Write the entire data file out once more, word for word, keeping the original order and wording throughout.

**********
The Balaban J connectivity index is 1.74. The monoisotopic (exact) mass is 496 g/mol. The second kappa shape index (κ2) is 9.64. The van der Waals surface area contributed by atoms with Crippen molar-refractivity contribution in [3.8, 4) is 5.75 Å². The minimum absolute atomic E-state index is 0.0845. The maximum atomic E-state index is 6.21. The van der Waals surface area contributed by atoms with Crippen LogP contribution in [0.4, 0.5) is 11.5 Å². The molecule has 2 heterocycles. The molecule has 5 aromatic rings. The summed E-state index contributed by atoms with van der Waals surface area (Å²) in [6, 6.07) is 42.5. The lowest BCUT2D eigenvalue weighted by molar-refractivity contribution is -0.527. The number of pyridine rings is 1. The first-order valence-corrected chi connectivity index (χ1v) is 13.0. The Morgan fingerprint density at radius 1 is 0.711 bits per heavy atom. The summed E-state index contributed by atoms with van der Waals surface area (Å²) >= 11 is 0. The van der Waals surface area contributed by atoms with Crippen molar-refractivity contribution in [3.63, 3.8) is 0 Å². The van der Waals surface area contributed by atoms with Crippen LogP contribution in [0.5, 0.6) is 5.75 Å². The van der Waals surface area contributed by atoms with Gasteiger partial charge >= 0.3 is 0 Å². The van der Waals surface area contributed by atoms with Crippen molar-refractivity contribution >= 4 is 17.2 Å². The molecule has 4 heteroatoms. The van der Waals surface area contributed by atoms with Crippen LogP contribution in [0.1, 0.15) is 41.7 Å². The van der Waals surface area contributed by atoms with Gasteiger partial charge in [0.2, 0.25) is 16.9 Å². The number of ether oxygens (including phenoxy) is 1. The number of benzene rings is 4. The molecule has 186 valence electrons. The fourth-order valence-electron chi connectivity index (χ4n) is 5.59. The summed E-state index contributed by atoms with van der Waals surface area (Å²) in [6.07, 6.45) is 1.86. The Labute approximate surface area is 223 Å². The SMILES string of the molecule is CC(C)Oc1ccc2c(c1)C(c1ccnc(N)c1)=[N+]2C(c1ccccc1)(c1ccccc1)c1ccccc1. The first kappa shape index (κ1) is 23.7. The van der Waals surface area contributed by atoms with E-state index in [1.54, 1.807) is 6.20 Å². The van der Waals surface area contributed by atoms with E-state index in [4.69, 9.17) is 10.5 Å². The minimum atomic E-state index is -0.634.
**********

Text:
The Balaban J connectivity index is 1.74. The monoisotopic (exact) mass is 496 g/mol. The second kappa shape index (κ2) is 9.64. The van der Waals surface area contributed by atoms with Crippen molar-refractivity contribution in [3.8, 4) is 5.75 Å². The minimum absolute atomic E-state index is 0.0845. The maximum atomic E-state index is 6.21. The van der Waals surface area contributed by atoms with Crippen LogP contribution in [0.4, 0.5) is 11.5 Å². The molecule has 2 heterocycles. The molecule has 5 aromatic rings. The summed E-state index contributed by atoms with van der Waals surface area (Å²) in [6, 6.07) is 42.5. The lowest BCUT2D eigenvalue weighted by molar-refractivity contribution is -0.527. The number of pyridine rings is 1. The first-order valence-corrected chi connectivity index (χ1v) is 13.0. The Morgan fingerprint density at radius 1 is 0.711 bits per heavy atom. The summed E-state index contributed by atoms with van der Waals surface area (Å²) >= 11 is 0. The van der Waals surface area contributed by atoms with Crippen molar-refractivity contribution in [3.63, 3.8) is 0 Å². The van der Waals surface area contributed by atoms with Crippen LogP contribution in [0.5, 0.6) is 5.75 Å². The van der Waals surface area contributed by atoms with Gasteiger partial charge >= 0.3 is 0 Å². The van der Waals surface area contributed by atoms with Crippen molar-refractivity contribution >= 4 is 17.2 Å². The molecule has 4 heteroatoms. The van der Waals surface area contributed by atoms with Crippen LogP contribution in [0.1, 0.15) is 41.7 Å². The van der Waals surface area contributed by atoms with Gasteiger partial charge in [0.2, 0.25) is 16.9 Å². The number of ether oxygens (including phenoxy) is 1. The number of benzene rings is 4. The molecule has 186 valence electrons. The fourth-order valence-electron chi connectivity index (χ4n) is 5.59. The summed E-state index contributed by atoms with van der Waals surface area (Å²) in [6.07, 6.45) is 1.86. The Labute approximate surface area is 223 Å². The SMILES string of the molecule is CC(C)Oc1ccc2c(c1)C(c1ccnc(N)c1)=[N+]2C(c1ccccc1)(c1ccccc1)c1ccccc1. The first kappa shape index (κ1) is 23.7. The van der Waals surface area contributed by atoms with E-state index in [1.54, 1.807) is 6.20 Å². The van der Waals surface area contributed by atoms with E-state index in [4.69, 9.17) is 10.5 Å². The minimum atomic E-state index is -0.634.